Meeting customer needs with innovative design – implementing stationary cooler for Stendal lime kiln

Apr 22, 2022

Mercer Stendal pulp mill is located in Saxony-Anhalt, Germany. The mill was started-up in 2004 originally designed for producing 520,000 tonnes of bleached softwood pulp per year and is today able to produce 740,000 tonnes per year after several large optimization projects.

Stendal mill turned to Valmet in early 2020 as it was time to replace some parts in the existing rotary cooler and they wanted to study different alternatives.

Since 1990s the main solution for Valmet’s lime kiln coolers has been rotary coolers, as they bring many benefits to the earlier designs including higher heat recovery. During the last 10 years Valmet have also implemented stationary grate coolers for large kilns. These coolers further improve the heat recovery.

“As the 17-year-old existing cooler’s requirements for maintenance increased drastically in the last years, the customer wanted to study the latest developments in cooler technologies. After visiting Metsä Fibre’s Äänekoski mill, where we had delivered the lime kiln with stationery cooler, the customer was interested in the benefits the stationary cooler brought and wanted to study this possibility,” tells Claus Jensen-Holm, Director for Valmet’s lime kiln technology.

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Claus Jensen-Holm 

“Originally we were a little hesitant as we had though stationary coolers to be the right solution only for larger kilns, but we wanted to take on the challenge to create a design that would also work for this kind of medium sized lime kiln,” explains Stefan Binder, Sales Manager for lime kilns.


Joint effort in design and implementation

The Stendal, Valmet and Valmet’s supplier teams started working together to find a technically and economically suitable solution for the Stendal mill. As this was the first stationary cooler in this size range, all parties were committed to making this project a success.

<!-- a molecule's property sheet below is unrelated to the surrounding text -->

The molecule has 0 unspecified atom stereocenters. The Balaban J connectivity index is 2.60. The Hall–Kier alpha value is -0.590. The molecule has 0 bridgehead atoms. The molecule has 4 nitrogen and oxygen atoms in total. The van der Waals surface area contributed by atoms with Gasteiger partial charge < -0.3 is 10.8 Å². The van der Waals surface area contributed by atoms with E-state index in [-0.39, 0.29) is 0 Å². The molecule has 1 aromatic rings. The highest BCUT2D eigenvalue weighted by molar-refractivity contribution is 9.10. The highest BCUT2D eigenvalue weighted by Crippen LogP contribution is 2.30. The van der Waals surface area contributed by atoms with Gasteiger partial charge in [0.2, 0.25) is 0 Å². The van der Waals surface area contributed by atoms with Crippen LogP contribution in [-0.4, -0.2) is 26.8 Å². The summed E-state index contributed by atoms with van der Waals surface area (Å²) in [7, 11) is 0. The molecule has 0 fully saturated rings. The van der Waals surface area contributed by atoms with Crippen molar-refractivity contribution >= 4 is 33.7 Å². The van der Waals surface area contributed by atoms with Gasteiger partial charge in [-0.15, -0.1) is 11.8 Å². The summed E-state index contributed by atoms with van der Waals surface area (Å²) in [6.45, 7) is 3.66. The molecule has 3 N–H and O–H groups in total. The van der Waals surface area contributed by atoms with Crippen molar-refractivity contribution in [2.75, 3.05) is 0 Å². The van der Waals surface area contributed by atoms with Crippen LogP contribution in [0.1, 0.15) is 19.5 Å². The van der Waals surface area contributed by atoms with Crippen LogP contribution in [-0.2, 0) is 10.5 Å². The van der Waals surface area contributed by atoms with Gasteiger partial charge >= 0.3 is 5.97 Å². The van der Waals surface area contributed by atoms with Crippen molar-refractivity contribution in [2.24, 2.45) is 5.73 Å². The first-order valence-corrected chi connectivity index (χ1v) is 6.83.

“The starting point was that the customer didn’t want to make any major changes to the existing kiln and that the cooler equipment and burned lime transport would need to be above ground. We needed to go to the drawing board as there was not enough room for the kind of in-line solutions we had earlier delivered. Working together we found a compact solution where the kiln and the cooler are perpendicular to each other. We also had a clear cost target for the investment and were able to meet that,” Binder continues. 

The project was started in September 2020 with the detail engineering and the site works were done during spring 2021. The startup was according to schedule and performance guarantees were easily met during summer 2021 less than one year after project start.

“A lot of the work was done during intensive covid-19 times. This meant we were not able to travel as normally. Even our planning meetings with the customer and supplier were held online. When it came to site works, we had great support from Valmet’s Area and Services teams from Darmstadt in Germany who were working at the site in different projects,” Jensen-Holm tells.

“In addition to the new lime kiln cooler, Valmet delivered rebuild of the batch cooking plant, brown stock washing, pulp dryer and the bark boiler. This project is a good example how efficiency and production capacity can be increased. Working together with different technology and services teams we were able to successfully deliver the project,” says Bernhard Trunk, Senior Sales Manager at Valmet.


Flexibility, lower fuel consumption and robust solution

“Stationary coolers are expected to improve heat recovery by further 3-5% compared to rotary coolers. As there is no mechanical load on the kiln shell, rings nor bearings the lifetime is longer with overall lower maintenance costs. The stationary cooler system is also flexible with high availability compared to traditional coolers. The high heat recuperation not only reduces fuel consumption emissions and in turn can enable higher capacity in the kiln,” Jensen-Holm summarizes the benefits. 

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Jan-Peter Daum at the Mercer Stendal mill (photo by Stefan Rühling)

“The new lime kiln cooler enables us to ensure compliance with the latest tough German environmental regulations. In this project we also set the basis for future decarbonization projects with a first step of being more energy efficient with the new cooler. The first experiences have proved the benefits in real life,” says Jan-Peter Daum, Head of Major Projects and Strategic Investments at Mercer Stendal.